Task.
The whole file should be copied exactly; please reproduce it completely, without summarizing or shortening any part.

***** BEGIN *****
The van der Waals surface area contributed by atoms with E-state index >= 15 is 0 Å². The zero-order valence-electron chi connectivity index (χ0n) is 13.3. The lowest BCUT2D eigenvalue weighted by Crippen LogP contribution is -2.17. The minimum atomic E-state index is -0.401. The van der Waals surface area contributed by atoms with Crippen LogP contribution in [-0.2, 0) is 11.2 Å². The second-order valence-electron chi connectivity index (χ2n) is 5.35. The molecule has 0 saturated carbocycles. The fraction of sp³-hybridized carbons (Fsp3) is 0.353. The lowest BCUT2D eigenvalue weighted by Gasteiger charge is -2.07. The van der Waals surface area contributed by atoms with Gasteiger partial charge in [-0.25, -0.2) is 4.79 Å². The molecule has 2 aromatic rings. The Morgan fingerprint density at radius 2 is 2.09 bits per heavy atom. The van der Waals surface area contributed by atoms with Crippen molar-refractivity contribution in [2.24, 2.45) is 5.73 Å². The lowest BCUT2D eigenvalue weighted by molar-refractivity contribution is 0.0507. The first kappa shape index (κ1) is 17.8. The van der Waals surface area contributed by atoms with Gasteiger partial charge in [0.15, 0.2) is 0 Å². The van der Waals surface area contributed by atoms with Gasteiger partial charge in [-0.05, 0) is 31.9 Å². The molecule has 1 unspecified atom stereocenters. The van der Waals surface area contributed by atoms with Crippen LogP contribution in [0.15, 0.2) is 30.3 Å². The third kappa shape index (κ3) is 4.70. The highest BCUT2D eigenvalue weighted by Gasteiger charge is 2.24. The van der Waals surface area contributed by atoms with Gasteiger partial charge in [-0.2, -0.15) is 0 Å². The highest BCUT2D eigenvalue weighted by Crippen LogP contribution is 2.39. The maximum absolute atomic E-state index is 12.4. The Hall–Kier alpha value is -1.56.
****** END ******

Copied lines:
The van der Waals surface area contributed by atoms with E-state index >= 15 is 0 Å². The zero-order valence-electron chi connectivity index (χ0n) is 13.3. The lowest BCUT2D eigenvalue weighted by Crippen LogP contribution is -2.17. The minimum atomic E-state index is -0.401. The van der Waals surface area contributed by atoms with Crippen LogP contribution in [-0.2, 0) is 11.2 Å². The second-order valence-electron chi connectivity index (χ2n) is 5.35. The molecule has 0 saturated carbocycles. The fraction of sp³-hybridized carbons (Fsp3) is 0.353. The lowest BCUT2D eigenvalue weighted by Gasteiger charge is -2.07. The van der Waals surface area contributed by atoms with Gasteiger partial charge in [-0.25, -0.2) is 4.79 Å². The molecule has 2 aromatic rings. The Morgan fingerprint density at radius 2 is 2.09 bits per heavy atom. The van der Waals surface area contributed by atoms with Crippen molar-refractivity contribution in [2.24, 2.45) is 5.73 Å². The lowest BCUT2D eigenvalue weighted by molar-refractivity contribution is 0.0507. The first kappa shape index (κ1) is 17.8. The van der Waals surface area contributed by atoms with Gasteiger partial charge in [0.15, 0.2) is 0 Å². The van der Waals surface area contributed by atoms with Gasteiger partial charge in [-0.05, 0) is 31.9 Å². The molecule has 1 unspecified atom stereocenters. The van der Waals surface area contributed by atoms with Crippen LogP contribution in [0.15, 0.2) is 30.3 Å². The third kappa shape index (κ3) is 4.70. The highest BCUT2D eigenvalue weighted by Gasteiger charge is 2.24. The van der Waals surface area contributed by atoms with Gasteiger partial charge in [-0.2, -0.15) is 0 Å². The highest BCUT2D eigenvalue weighted by Crippen LogP contribution is 2.39. The maximum absolute atomic E-state index is 12.4. The Hall–Kier alpha value is -1.56.